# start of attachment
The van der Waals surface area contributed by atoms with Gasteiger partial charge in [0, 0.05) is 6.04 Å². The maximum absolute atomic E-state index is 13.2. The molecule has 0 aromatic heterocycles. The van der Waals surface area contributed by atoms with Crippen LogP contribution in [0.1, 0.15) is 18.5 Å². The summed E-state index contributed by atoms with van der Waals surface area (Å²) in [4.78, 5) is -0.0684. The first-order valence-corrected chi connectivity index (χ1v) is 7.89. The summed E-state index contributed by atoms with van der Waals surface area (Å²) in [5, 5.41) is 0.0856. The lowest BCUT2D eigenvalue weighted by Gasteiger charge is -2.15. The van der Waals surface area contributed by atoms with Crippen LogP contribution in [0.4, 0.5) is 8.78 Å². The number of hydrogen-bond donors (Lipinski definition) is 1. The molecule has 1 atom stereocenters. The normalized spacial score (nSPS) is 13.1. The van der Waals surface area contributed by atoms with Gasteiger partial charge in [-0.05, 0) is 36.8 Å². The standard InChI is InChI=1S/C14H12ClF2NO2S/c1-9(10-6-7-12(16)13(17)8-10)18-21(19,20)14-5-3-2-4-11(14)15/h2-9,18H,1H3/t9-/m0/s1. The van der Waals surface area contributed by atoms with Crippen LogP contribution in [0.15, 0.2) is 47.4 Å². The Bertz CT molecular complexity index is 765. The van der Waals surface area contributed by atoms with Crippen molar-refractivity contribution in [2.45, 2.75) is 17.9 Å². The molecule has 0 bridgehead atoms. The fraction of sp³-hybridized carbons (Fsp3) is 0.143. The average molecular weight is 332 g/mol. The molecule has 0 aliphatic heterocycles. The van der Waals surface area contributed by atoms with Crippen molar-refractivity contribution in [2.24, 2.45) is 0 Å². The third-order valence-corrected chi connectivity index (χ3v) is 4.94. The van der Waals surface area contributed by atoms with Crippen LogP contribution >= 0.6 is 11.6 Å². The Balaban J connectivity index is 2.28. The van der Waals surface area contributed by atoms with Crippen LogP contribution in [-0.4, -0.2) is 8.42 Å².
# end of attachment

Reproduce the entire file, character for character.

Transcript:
The van der Waals surface area contributed by atoms with Gasteiger partial charge in [0, 0.05) is 6.04 Å². The maximum absolute atomic E-state index is 13.2. The molecule has 0 aromatic heterocycles. The van der Waals surface area contributed by atoms with Crippen LogP contribution in [0.1, 0.15) is 18.5 Å². The summed E-state index contributed by atoms with van der Waals surface area (Å²) in [4.78, 5) is -0.0684. The first-order valence-corrected chi connectivity index (χ1v) is 7.89. The summed E-state index contributed by atoms with van der Waals surface area (Å²) in [5, 5.41) is 0.0856. The lowest BCUT2D eigenvalue weighted by Gasteiger charge is -2.15. The van der Waals surface area contributed by atoms with Crippen LogP contribution in [0.4, 0.5) is 8.78 Å². The number of hydrogen-bond donors (Lipinski definition) is 1. The molecule has 1 atom stereocenters. The normalized spacial score (nSPS) is 13.1. The van der Waals surface area contributed by atoms with Gasteiger partial charge in [-0.05, 0) is 36.8 Å². The standard InChI is InChI=1S/C14H12ClF2NO2S/c1-9(10-6-7-12(16)13(17)8-10)18-21(19,20)14-5-3-2-4-11(14)15/h2-9,18H,1H3/t9-/m0/s1. The van der Waals surface area contributed by atoms with Crippen LogP contribution in [0.15, 0.2) is 47.4 Å². The Bertz CT molecular complexity index is 765. The van der Waals surface area contributed by atoms with Crippen molar-refractivity contribution in [2.45, 2.75) is 17.9 Å². The molecule has 0 bridgehead atoms. The fraction of sp³-hybridized carbons (Fsp3) is 0.143. The average molecular weight is 332 g/mol. The molecule has 0 aliphatic heterocycles. The van der Waals surface area contributed by atoms with Crippen molar-refractivity contribution in [2.24, 2.45) is 0 Å². The third-order valence-corrected chi connectivity index (χ3v) is 4.94. The van der Waals surface area contributed by atoms with Crippen LogP contribution >= 0.6 is 11.6 Å². The Balaban J connectivity index is 2.28. The van der Waals surface area contributed by atoms with Crippen LogP contribution in [-0.4, -0.2) is 8.42 Å².